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Bill Thompson, Jr.: 1932 - 2011

Bill Thompson, Jr., back row, center, with his family. The world lost a great one when Bill passed on yesterday afternoon. It would take an abundance of superlatives to do Mr. Thompson justice. Everyone who ever encountered Bill came away feeling a little more important, a little better appreciated, and a little more liked. He was the kind of guy who always asked after others, was quick with a joke and a smile, and hid a mountain of talent behind a natural humility that had him more interested in you than talking about himself.

Bill, along with his wife Elsa, began Bird Watcher's Digest on a shoestring back in 1978, and of course the publication is now the best known amongst many such mags. There wasn't anything like BWD in 1978, and it was a most definite gamble to launch a birding-heavy magazine back then. But it worked.

I got to know Bill reasonably well over the last decade+, and it was always a high point to see him. The more I learned of him, the more impressed I became. When I found out he was a jazz pianist, it blew me away. He was hardly a guy to be pigeonholed, and Bill managed to do a lot of things in his long life, and do them well.

My condolences go out to the entire Thompson family, and Bill will be missed by scores of friends. The Marietta Times ran a nice piece on Bill's life today; it follows.

Marietta Times
Marietta leader dies at age 78
Bill Thompson remembered as a mentor and innovator
January 26, 2011 - By Sam Shawver,

Bird Watcher's Digest co-founder and community leader Bill Thompson, Jr., died Tuesday afternoon. He was 78.

Andy Thompson, state representative and Bird Watcher's Digest publisher, said his father had developed pneumonia and was admitted to Marietta Memorial Hospital Friday. He died around 2 p.m. Tuesday of complications related to the pneumonia.

"My dad was a mentor to so many people in this community - he was a great role model," Andy Thompson said.

Julie Zickefoose, Bill Thompson's daughter-in-law and a contributing editor to Bird Watcher's Digest, described him as "a very generous and creative spirit."

"He loved and believed in Marietta like no one else," she said. "And he worked well into what would have been retirement age to make it better."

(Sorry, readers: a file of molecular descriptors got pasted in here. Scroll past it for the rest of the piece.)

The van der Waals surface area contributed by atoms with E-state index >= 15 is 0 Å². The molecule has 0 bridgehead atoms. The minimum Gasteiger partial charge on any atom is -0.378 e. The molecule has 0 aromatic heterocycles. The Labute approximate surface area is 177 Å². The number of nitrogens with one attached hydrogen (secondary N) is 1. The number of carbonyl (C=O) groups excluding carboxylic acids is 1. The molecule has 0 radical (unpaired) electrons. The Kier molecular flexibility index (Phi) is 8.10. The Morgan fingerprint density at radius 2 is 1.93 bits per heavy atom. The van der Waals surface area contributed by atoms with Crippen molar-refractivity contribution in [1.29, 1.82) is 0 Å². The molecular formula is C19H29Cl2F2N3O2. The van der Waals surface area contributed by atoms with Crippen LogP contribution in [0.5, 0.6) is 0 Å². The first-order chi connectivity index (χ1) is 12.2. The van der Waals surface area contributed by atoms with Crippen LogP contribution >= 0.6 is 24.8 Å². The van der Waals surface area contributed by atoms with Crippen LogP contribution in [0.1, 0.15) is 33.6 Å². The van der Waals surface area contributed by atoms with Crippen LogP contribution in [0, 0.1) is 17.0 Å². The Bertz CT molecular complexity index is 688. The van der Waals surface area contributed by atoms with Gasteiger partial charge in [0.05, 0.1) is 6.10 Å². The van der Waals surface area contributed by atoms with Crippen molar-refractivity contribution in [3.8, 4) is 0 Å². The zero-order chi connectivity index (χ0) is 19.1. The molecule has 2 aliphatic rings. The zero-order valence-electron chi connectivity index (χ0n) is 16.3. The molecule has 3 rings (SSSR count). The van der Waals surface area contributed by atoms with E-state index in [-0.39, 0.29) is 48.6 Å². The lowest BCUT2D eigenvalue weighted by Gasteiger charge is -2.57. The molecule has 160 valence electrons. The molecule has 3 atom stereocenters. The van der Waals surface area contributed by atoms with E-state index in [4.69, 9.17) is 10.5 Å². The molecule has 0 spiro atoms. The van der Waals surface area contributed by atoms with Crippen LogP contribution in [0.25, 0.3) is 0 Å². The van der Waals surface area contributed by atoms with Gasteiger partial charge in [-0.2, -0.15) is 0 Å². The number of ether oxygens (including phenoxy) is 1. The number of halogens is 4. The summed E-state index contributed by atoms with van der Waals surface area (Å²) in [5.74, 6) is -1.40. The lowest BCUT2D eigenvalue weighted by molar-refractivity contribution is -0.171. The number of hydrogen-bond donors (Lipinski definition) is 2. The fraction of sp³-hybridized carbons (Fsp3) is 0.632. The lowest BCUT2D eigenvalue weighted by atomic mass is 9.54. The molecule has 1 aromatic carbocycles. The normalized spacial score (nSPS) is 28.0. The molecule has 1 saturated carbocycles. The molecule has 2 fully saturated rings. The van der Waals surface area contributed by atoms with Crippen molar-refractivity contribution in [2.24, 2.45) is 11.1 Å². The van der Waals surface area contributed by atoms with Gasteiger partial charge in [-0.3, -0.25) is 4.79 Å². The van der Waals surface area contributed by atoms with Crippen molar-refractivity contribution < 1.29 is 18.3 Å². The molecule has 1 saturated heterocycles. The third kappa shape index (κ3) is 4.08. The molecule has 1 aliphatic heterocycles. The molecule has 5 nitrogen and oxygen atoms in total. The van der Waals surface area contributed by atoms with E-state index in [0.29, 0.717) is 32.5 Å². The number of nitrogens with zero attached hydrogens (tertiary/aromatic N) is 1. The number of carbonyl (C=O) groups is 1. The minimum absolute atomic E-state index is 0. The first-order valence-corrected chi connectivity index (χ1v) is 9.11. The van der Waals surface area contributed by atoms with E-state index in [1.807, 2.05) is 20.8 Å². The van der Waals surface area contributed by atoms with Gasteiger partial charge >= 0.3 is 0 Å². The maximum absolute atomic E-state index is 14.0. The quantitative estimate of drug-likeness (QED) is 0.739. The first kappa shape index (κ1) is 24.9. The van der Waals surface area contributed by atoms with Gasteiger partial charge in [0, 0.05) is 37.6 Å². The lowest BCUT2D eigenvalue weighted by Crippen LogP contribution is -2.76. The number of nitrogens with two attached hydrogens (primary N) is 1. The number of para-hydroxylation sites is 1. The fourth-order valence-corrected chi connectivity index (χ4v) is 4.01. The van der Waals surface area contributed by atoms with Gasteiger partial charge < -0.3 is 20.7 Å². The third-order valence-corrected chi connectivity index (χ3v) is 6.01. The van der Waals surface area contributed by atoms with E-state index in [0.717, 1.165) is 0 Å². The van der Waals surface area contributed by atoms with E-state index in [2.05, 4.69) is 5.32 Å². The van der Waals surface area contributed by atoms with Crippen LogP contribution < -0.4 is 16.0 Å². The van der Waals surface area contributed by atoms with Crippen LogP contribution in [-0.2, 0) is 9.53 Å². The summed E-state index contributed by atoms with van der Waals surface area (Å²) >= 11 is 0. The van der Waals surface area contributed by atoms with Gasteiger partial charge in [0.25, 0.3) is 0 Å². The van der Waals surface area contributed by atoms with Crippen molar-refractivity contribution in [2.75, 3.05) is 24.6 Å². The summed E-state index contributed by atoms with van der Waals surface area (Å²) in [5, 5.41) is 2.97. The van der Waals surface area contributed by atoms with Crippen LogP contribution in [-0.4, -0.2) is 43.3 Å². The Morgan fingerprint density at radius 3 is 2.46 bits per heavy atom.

Zickefoose noted her father-in-law has many legacies, including the magazine and his work in the community, but another important memory to her is his musical talent.

"I think my favorite place to see him was behind the piano," she said. "He was an amazing jazz pianist, and he could take you places very few people can."

Bob Kirkbride, a longtime friend and former co-worker, said the community will really miss Bill Thompson.

"Bill and I worked together at Marietta College for about five years in the mid-1970s, although he was employed there much longer than I," he said. "He was vice president of development, and I was vice president for finance and administration. His job was to raise money, and mine was to save it."

Kirkbride said Bill Thompson deserves a lot of recognition for what he was able to do during his years with the college.

"Bill planted a lot of seeds with donors that the college continues to benefit from to this day," he said.

Thompson and Kirkbride also began working with many others in 1991 to build up the Marietta Community Foundation, a philanthropic organization that supports a myriad of community and charitable endeavors. Bill Thompson served as the foundation's president and CEO from 2007 to 2010.

"The foundation has now given more than $10 million to the community and also possesses an endowment of $10 million," Kirkbride said. "And Bill had an important part in that."

Mark Schwendeman is chairman of the Marietta Community Foundation Board.

"In his role as CEO and mine as board chairman, Bill and I had developed a great friendship," Schwendeman said.

"Probably one of his biggest legacies will be the 20/20 Fund project," he said. "Bill and Elsa (Bill's wife) worked together in that to bring the hot lunch program back into Marietta schools. And the foundation's new Vision Project, just under way, will benefit the community for years to come."

Marietta Mayor Michael Mullen had known Bill Thompson since the mayor was a teenager.

"His son, Bill III, and I played music together more than 30 years ago," Mullen said. "Bill Jr. was a fine, fine, fellow -- always had a big smile and a hearty laugh. He made you feel so comfortable and was never superficial. You felt a one-to-one, genuine human connection when he was around.

"This community will truly miss his spirit, and our condolences go out to his entire family," the mayor said.

In addition to his wife and two sons, Bill Thompson Jr., is survived by a daughter, Laura (Thompson) Fulton.


Anonymous said…
Thank you for your tribute to Mr. Thompson. He was an avid protector of wildlife (especially birds). We did lose a compassionate birder and outdoorsman. Our prayers are with the Thompson family. Donna L. Ohio

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